Progress in the Backyard Farm
Today saw some more work go into the Backyard Farm – mainly concentrating on converting the shed into a chicken coop and some work creating and turning over my new vegetable patch!
First I started off by making some space to get working on the shed conversion, I need to work with up-cycling some fence panels into wood for the shed conversion.
For the chicken coop, nest boxes will need to be made as well as other components. The shed has been used for chickens in the past luckily, so there really is very little I need to do in regards to structure as the shed is in great condition and has some areas sectioned off – though it still needs some editing to make it perfect for my feathered friends.
My chilling area in the back garden is now a temporary workshop for the shed conversion.
Saving my battery farmed chicken friends
Chickens are not the simple creatures you may assume, but in-fact have complex social structures and pecking orders.
To make sure my chickens will be happy, I need to make sure there is enough roosting space and nesting space and most importantly, the area is hygienic and easy to clean. The good news for me is that the shed already caters very well to these factors as you can see.
The chickens I am getting are not chicks, they are being rescued from a local battery farm where their future would have otherwise been much more grizzly.
These particular poultry would have ended up in some canned chicken soup, or they would have been shipped off to the cheap meat market. Luckily for these ladies, they have been destined to spend the rest of their days foraging for bugs and tasty treats in exchange for looking after my vegetables and fresh eggs! That seems like a good deal to me.
I will be dedicating a special little area to the development and rehabilitation of the chickens recording their road to recovery. Whilst I like to eat chicken and eggs, I feel very strongly that our current approach to farming is not nice.
It is detrimental to the animal, to the land and its consumer. This blog is an experiment into a way that we could change that and rescuing these chickens, then nursing them back to health is a great metaphor that I hope society will follow.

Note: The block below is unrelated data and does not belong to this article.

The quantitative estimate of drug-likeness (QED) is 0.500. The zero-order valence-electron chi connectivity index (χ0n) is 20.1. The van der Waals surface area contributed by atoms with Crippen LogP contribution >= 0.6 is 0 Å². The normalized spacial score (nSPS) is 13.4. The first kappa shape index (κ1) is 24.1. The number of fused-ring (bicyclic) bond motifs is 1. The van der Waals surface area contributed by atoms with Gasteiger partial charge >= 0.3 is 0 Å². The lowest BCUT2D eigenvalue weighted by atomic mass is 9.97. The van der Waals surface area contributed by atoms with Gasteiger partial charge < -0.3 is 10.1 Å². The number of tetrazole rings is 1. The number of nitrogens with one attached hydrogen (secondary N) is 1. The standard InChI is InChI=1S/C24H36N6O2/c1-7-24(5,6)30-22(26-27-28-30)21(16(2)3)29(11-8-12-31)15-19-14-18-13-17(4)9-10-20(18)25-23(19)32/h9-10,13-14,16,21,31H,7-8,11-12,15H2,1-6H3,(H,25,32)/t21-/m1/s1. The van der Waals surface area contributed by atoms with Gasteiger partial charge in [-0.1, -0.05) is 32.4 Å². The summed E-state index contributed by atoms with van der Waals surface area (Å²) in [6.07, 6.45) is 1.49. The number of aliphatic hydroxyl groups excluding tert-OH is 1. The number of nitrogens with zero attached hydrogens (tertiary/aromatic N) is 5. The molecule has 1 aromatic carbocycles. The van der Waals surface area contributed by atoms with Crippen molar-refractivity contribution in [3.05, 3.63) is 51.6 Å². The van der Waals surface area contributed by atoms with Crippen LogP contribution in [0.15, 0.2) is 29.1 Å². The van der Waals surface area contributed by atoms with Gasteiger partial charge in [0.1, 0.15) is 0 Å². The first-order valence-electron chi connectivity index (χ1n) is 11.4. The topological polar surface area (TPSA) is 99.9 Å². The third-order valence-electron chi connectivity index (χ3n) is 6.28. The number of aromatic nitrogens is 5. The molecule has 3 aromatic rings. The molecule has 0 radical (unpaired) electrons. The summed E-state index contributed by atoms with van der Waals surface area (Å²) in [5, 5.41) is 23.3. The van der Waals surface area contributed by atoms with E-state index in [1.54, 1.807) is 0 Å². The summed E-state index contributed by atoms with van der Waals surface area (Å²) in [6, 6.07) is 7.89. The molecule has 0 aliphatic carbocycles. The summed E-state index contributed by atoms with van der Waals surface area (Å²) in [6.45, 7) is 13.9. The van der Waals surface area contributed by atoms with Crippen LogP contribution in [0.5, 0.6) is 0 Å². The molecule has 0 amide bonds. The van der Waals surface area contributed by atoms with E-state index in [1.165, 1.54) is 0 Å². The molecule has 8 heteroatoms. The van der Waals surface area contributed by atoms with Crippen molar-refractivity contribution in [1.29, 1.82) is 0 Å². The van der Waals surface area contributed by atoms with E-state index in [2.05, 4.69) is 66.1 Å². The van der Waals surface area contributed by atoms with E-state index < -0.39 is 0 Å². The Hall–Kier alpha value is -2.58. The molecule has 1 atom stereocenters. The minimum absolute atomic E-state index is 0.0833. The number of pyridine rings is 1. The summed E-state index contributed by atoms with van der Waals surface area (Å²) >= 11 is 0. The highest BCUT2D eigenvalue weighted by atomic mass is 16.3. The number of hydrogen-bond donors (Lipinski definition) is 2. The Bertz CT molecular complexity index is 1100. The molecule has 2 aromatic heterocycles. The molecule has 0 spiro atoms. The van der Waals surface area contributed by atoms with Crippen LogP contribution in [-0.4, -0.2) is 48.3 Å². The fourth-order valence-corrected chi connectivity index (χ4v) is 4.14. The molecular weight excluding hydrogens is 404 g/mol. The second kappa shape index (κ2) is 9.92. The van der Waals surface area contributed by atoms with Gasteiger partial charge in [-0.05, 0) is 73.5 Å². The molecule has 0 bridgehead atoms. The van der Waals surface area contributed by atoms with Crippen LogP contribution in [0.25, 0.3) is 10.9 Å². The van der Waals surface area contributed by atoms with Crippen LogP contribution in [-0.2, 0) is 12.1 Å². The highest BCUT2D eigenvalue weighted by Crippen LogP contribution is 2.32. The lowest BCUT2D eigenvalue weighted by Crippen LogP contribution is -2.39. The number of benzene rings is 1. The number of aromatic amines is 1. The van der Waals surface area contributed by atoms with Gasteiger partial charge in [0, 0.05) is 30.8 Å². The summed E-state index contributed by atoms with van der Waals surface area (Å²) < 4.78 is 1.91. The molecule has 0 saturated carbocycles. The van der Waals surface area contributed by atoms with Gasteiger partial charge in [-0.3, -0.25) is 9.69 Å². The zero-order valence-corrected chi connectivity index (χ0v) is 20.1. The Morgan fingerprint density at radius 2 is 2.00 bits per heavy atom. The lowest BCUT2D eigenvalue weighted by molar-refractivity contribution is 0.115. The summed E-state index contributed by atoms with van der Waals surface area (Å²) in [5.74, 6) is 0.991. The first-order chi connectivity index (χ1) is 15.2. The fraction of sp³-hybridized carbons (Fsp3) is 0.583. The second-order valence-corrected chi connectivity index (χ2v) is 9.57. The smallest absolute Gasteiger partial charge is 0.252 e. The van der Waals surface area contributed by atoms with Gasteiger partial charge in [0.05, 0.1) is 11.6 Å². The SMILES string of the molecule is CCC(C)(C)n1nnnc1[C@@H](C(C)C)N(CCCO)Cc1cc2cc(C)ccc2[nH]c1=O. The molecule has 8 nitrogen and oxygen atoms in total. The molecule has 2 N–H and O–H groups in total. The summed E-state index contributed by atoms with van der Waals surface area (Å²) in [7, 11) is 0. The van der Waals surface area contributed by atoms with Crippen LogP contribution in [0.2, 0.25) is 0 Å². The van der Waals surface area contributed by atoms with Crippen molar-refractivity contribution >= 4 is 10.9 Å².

Converting the Shed into a Chicken Coop
I have the shed, I also have some unused fence panels so hopefully with a good load of ingenuity and elbow grease I can make a nice little home for the ladies. For roosting I have seen people use branches, of different thickness and length, supported at different levels in the chicken coop.
I’ll be adopting this idea as I like the rustic vibe and it provides a variety of thicknesses for the chickens to rest their claws on. The shed will be turned into a chickens perfect home; I’m going to utilise the fence panels as a source of wood to build things like the nesting boxes. Ventilation is also important, so some of the wood will be used to create a vent and other aspects of the roosting and nesting areas.
For access to the coop, the shed already has a door; however, I am tempted to create a door on the back side of the shed – allowing the chickens to enter and exit through a smaller door and ramp.
This would also avoid having to have the shed door open constantly when they are out and about keeping the pests down in my mini market garden.
The ramp would also allow access to a chicken run which I plan to construct along the fence; this would give the chickens somewhere to forage in safety on nice days when I may be at work or otherwise engaged.
Digging the vegetable patch
Today I also saw the progress of my vegetable patch. This patch is where I will grow the onions, radishes and salads. The patch is about 8ft by 4ft making for a decent slice of land to grow on. As a beginner I do not want to bite off more than I can chew.
There is plenty of space in my garden so if this year is a success it’s likely I’ll get some more chickens and expand the plots to grow some more produce in.
To start with I marked out where I wanted my patch to go, taking into account sun direction and shade. My garden is south facing, making it perfect for growing in as it gets the sun for nearly the whole day. I then went around this area with my spade, slicing into the turf like a birthday cake. Once I had traced the border, I then cut the turf into slices 1ft wide, and in half again. This resulted in some lovely neat slithers of turf that were now ready to be rolled up and put to one side, exposing the soil and my vegetable patch!
At first the patch was a bit rough and ropey looking, so armed with the shovel I took to trimming the edges and squaring them off. I found this a particularly Zen practice, and once done the patch looked much more professional.
Next I turned over the soil, breaking up roots and other obstructions that may get in the way. I did this to a depth of around 1ft. There are practices of ‘no dig’ gardens that leave the mycelium and other positive aspects in full working order.
However, as a beginner I am starting with the more traditional methods. No dig will be something I hope to evolve into, or grow alongside this project.
Did you know?
Chickens are machines at laying eggs and their bodies o some incredible things during this process. An egg develops at a temperature of 88f, and is 105f when its laid!